Bay Bites

Vol. 8, No. 5
February 3-9, 2000
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Red Hot & Blue: Finger-Licking Good

Barbecue is fun food. When you think of eating barbecue — whatever style or preparation — you think of rolling up your sleeves, smackin your lips and making a mess. Combine that activity with some really good tunes — like blues — and you have all the ingredients for a fun time and a good restaurant. Not a unique concept these days, as more and more franchises jump on the Barbecue bandwagon, but we in the Annapolis area are lucky to have one of the originals (franchises, that is) in the form of Red Hot & Blue.

The brainchild of former (and now deceased) Republican National Committee Chairman Lee Atwater, Red Hot & Blue mixes Memphis-style barbecue with a casual atmosphere and loud rocking music. The Annapolis location, with its landmark windmill located just off Rt. 50 and Bay Dale Drive, has been busy serving food and fun since 1991.

Franchise owner/operator Chris Keller is happy to point out the difference between Memphis-style barbecue and such other styles as North Carolina. The smoking process makes the difference. Hickory wood is used to slow cook meats for up to 12 hours, making it tender and moist. The addition of cole slaw to sandwiches is also said to be a Memphis custom. Ribs are available ‘dry,’ cooked with a special seasoned rub, or ‘wet,’ baked in a house sauce.

The restaurant, which seats up to 145, is designed with a moderate bar at its core and two divided dining rooms with tables and booths layered toward the outside wall. Smoking is permitted at the bar, but the filtration system appeared effective, until someone started on a cigar (which permeated the entire restaurant, but I won’t nag).

Tables are adorned with trays holding a variety of sauces (sweet, hot, mild,) and plenty of wet wipes. Tablecloths are vinyl, making for easy cleanup.

Red Hot & Blue is a family-friendly restaurant with crayons, highchairs and kids cups, as well as a special promotion offering free eats for kids on Tuesdays through March.

Service is informal and youthful. Runners help get the food to your table while it’s still hot, but it’s not always error-free. On two recent visits, order errors occurred but were quickly remedied with appropriate apologies. Sometimes service was pushing over-attentive, as was the case when our waitress checked not once but twice to see how we liked our appetizer when we hadn’t had a chance to taste it yet. All in all, the kitchen is surprisingly quick and well timed.

Speaking of food, the menu has the important recurring theme — barbecue. Whether you like pulled pig (sandwich $4.89 or platter $6.99), wet or dry ribs (reg. $9.99, large $12.49, slab for two $17.99), beef brisket (sandwich $4.99 or platter $7.99), smoked sausage (sandwich $5.99 or platter $8.99) or just about any combination, it’s here. Chili, chicken and catfish are also available in a variety of presentations.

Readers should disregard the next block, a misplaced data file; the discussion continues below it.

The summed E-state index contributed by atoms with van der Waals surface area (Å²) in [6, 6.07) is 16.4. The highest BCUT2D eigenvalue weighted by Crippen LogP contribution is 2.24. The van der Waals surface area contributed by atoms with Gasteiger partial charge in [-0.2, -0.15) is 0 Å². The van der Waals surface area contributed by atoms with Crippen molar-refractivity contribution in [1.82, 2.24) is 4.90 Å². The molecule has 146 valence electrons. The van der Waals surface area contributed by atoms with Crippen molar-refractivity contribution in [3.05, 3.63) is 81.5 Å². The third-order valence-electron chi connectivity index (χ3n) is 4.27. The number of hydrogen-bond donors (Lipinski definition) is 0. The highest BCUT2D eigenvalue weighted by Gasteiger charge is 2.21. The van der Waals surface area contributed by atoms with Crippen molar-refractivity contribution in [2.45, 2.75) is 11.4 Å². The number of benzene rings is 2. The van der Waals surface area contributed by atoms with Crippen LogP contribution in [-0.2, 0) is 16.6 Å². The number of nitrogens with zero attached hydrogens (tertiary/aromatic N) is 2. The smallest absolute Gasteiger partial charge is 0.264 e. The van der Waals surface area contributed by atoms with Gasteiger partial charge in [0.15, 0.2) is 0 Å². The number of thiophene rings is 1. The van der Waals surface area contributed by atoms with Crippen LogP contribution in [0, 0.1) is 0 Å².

To start your meal, offerings are limited but no less tasty. Fried jalapeño bites ($3.99), catfish fingers ($5.49), sausage & cheese platter ($5.29) and wings ($5.99) all sound good. Recently I’ve tried both the nachos ($5.99) and the onion ring loaf ($3.49), a crispy (and greasy) block of fried onion rings served with a house dressing (our waitress informed us it was a simple mixture of salad dressing and sauce). The nachos are offered with your choice of chicken, chili or pork. We chose chicken, and what a nice surprise. Not the mammoth portion we see around, but a moderate plate piled with thick and warm homemade chips with pulled white meat chicken, cheese, peppers, diced tomatoes and sour cream with a side dish of salsa. Mmm, mmm good!

For entrees, I broke trend and ordered the grilled chicken salad ($6.49), a very large bowl of salad with tomato, carrot, hard-boiled egg, cucumber and red onion topped with a generous serving of grilled chicken. Sided with the wonderful homemade sour dough bread, this is what I would consider a lite meal. The signature Southern fried chicken salad is another good choice ($6.29) for those choosing to eat with a fork.

My companion, on the other hand, went for the combination of ribs — half wet/half dry. This ample serving is usually served with the house cole slaw, but a quick substitution was made for an order of the creamy and delicious potato salad along with barbecue beans. (I could easily make a meal of the side dishes alone.) The ribs, I was told, were perfectly done and very meaty. My companion preferred the dry style, which made for better dipping in the variety of sauces.

To wash it all down, several draft beers are available, including the Red Hot & Blue Brew (a Foggy Bottom beer) served in a large 16-ounce glass ($3.57). Soda and ice tea is conveniently served in small pitchers for individual consumption. It seems like a lot at first, but you’ll be surprised at the thirst you build.

I have heard great things about the banana pudding ($2.29) and blackberry cobbler ($2.99), but as usual I didn’t pace myself. Maybe next time.

200 Old Mill Bottom Road, Annapolis • (410)626-7427

Proprietor: Chris Keller

Reason to go: Finger-lickin’ good times with good tunes, too.

Something to think about: Keep your eyes peeled in Calvert County. Owner Keller is opening a new Prince Frederick location in early summer.

Copyright 2000
Bay Weekly